Vale William Le Lievre, 1924–2016

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The children's room in the Le Lievre family home in Mount Waverley, Victoria, mid-1960s.

The children’s room in the Le Lievre family home in Mount Waverley, Victoria, mid-1960s.

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Converted stables with table and chairs designed by William and Keera Le Lievre, 1955.

Converted stables with table and chairs designed by William and Keera Le Lievre, 1955.

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The library of the Le Lievre family home in Mount Waverley, Victoria, 1979.

The library of the Le Lievre family home in Mount Waverley, Victoria, 1979.

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The living area of the Le Lievre family home in Mount Waverley, Victoria, 1979.

The living area of the Le Lievre family home in Mount Waverley, Victoria, 1979.

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William (Bill) Le Lievre was a pioneering Melbourne-based interior designer. He began his career as a consultant designer at Georges Department Store in Collins Street, where he practised for more than six years before establishing his own successful interior design business.

William (Bill) Le Lievre.

Bill was born in Kyneton, Victoria in 1924 and was educated at Wagga Wagga High School. After serving in the Australian armed forces during WWII, in 1946 he enrolled in the inaugural interior design diploma conducted by Frederick Sterne at the Royal Melbourne Technical College (later RMIT University). It was here that he met fellow student Keera Cameron, whom he married ten years later. Bill and Keera created William Le Lievre of Melbourne (later William Le Lievre Interiors), a business partnership that would last for thirty years.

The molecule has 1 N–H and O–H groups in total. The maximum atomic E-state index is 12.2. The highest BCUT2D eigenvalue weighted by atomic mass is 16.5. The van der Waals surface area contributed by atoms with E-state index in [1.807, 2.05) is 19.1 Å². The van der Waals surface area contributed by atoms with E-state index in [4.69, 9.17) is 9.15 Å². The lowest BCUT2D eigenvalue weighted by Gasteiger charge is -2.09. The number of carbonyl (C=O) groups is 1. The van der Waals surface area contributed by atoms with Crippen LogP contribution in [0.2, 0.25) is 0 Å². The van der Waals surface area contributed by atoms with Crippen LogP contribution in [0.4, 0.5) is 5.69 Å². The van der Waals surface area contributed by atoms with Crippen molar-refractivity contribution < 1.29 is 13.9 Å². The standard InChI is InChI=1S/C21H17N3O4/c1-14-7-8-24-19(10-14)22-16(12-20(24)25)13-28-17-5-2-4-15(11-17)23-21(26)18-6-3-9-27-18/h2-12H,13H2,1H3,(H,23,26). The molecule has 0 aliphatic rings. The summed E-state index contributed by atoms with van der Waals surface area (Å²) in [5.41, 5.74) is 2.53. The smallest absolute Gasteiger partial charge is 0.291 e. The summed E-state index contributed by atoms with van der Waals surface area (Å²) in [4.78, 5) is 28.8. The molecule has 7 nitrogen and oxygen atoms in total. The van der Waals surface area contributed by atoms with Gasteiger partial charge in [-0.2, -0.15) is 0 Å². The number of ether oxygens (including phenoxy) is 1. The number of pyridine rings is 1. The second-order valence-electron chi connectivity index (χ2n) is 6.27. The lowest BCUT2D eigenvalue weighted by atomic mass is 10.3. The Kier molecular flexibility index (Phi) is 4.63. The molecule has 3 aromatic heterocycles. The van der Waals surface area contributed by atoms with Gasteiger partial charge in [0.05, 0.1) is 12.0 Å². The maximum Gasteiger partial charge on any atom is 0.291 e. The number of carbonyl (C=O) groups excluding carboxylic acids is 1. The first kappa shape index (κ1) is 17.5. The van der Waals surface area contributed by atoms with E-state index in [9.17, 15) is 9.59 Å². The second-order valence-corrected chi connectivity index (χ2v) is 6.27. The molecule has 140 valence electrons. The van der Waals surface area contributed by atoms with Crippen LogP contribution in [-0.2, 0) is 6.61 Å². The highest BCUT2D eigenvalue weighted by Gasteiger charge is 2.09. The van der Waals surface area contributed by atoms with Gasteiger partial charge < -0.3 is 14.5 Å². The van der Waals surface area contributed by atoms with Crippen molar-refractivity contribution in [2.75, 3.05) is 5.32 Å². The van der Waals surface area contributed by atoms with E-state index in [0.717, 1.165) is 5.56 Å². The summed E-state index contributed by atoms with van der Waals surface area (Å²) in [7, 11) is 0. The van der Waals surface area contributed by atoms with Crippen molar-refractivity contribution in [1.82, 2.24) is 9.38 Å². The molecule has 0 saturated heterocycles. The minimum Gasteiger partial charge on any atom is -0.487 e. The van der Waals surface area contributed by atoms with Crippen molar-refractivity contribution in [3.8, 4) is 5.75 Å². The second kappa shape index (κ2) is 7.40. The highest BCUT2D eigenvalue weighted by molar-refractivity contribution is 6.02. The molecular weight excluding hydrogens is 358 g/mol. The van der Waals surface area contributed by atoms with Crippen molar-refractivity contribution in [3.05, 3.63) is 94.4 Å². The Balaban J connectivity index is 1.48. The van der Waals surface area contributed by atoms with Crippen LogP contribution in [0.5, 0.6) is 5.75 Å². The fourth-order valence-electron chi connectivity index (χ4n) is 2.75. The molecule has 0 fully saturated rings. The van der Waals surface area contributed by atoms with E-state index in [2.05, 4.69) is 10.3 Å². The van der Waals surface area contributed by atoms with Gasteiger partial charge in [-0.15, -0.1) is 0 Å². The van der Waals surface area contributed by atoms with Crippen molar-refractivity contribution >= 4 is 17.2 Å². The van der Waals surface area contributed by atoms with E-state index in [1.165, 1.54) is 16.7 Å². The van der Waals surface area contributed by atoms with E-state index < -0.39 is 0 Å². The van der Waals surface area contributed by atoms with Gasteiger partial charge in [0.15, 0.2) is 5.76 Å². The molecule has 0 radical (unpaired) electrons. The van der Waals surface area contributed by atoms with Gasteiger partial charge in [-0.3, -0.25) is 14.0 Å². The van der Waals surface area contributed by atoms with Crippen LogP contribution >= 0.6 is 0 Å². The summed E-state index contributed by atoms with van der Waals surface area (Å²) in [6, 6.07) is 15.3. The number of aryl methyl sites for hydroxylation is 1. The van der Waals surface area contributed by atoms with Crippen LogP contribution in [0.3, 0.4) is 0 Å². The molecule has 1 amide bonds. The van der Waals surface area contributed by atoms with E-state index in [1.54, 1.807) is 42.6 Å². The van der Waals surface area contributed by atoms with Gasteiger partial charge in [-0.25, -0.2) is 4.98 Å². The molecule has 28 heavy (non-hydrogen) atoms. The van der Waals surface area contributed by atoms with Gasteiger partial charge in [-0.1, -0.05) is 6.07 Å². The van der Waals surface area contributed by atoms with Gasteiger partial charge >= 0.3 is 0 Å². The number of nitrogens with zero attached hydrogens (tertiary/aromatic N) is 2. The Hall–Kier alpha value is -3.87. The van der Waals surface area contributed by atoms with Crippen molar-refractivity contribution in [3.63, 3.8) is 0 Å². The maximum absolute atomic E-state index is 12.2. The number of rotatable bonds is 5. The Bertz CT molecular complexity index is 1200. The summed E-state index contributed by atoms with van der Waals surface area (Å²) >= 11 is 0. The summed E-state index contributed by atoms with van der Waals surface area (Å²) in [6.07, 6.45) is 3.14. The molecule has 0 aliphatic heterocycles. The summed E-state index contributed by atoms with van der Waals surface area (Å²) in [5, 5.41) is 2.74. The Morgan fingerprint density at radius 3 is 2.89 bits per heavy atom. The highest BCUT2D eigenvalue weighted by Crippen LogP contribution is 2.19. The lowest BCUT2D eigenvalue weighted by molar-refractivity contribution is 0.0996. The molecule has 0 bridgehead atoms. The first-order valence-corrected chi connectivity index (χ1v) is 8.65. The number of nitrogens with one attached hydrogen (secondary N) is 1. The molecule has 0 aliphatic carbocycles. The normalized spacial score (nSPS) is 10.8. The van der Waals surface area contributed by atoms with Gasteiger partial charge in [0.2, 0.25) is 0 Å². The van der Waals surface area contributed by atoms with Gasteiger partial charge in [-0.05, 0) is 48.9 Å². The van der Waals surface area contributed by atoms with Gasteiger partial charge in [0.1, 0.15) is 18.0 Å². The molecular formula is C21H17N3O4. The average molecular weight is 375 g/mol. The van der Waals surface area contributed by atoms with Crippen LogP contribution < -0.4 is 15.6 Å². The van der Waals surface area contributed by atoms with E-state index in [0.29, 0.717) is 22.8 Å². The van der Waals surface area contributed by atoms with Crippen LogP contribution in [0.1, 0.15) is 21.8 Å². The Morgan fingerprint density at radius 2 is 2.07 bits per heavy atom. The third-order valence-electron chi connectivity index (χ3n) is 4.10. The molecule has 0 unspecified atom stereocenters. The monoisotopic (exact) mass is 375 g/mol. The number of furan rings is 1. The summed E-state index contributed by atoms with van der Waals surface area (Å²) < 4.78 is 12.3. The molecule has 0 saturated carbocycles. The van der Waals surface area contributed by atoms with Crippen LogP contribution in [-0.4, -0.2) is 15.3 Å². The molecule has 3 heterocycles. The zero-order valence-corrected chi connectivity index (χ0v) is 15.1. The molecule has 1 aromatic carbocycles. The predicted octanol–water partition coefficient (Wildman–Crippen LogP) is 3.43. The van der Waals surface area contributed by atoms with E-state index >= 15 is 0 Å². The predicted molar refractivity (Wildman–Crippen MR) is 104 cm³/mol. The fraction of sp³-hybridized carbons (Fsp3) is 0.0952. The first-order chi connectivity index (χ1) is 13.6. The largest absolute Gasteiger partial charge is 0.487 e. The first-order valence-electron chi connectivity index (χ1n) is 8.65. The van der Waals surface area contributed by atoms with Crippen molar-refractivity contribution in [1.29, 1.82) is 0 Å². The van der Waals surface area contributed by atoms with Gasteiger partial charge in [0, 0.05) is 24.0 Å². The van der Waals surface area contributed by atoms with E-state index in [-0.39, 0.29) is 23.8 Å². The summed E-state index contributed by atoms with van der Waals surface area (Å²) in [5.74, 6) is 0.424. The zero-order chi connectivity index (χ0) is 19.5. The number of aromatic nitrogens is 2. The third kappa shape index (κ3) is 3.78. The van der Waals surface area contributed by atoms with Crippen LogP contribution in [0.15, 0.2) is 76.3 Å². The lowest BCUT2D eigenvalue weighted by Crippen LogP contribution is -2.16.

Le Lievre Interiors had a strong commercial base of clients, from Dunlop, Shell and Repco to Hungerfords and Pioneer Concrete. The firm’s interiors work also embraced the healthcare sector, with work including the design of the professional suites at the Austin Hospital, the staff lounges at the Alfred Hospital and the interiors of the Royal Southern Memorial Hospital. The studio worked with many leading architects, among them Neil Clerehan, Ted Ashton and Daryl Jackson. The practice’s strongest work, however, lay in the domestic sphere, and there were engagements with many hundreds of clients over the years.

Bill was a charter member and president of the Interior Designers Association (1956), which was to merge into the Society of Designers for Industry before becoming the Industrial Design Institute of Australia and, now, the Design Institute of Australia (DIA).

During his professional life, Bill was a passionate advocate for design in Australia and he represented the profession at a national and international level. He was a member of the UK-based Design Council, the Textile Board and the RMIT program advisory committee, and he was a CAE lecturer for more than thirty years. Bill was a member and past president of the Malvern Rotary Club.Bill became a Fellow of the DIA in 1985 and was inducted into the DIA Hall of Fame in 1997, together with Keera.Bill passed away peacefully on 1 September 2016. He is survived by his wife Keera, children David, Carol, Andrew and Chele, and grandchildren Riley, Perri, Nicholas, Sassika, Oliver and Camilla.


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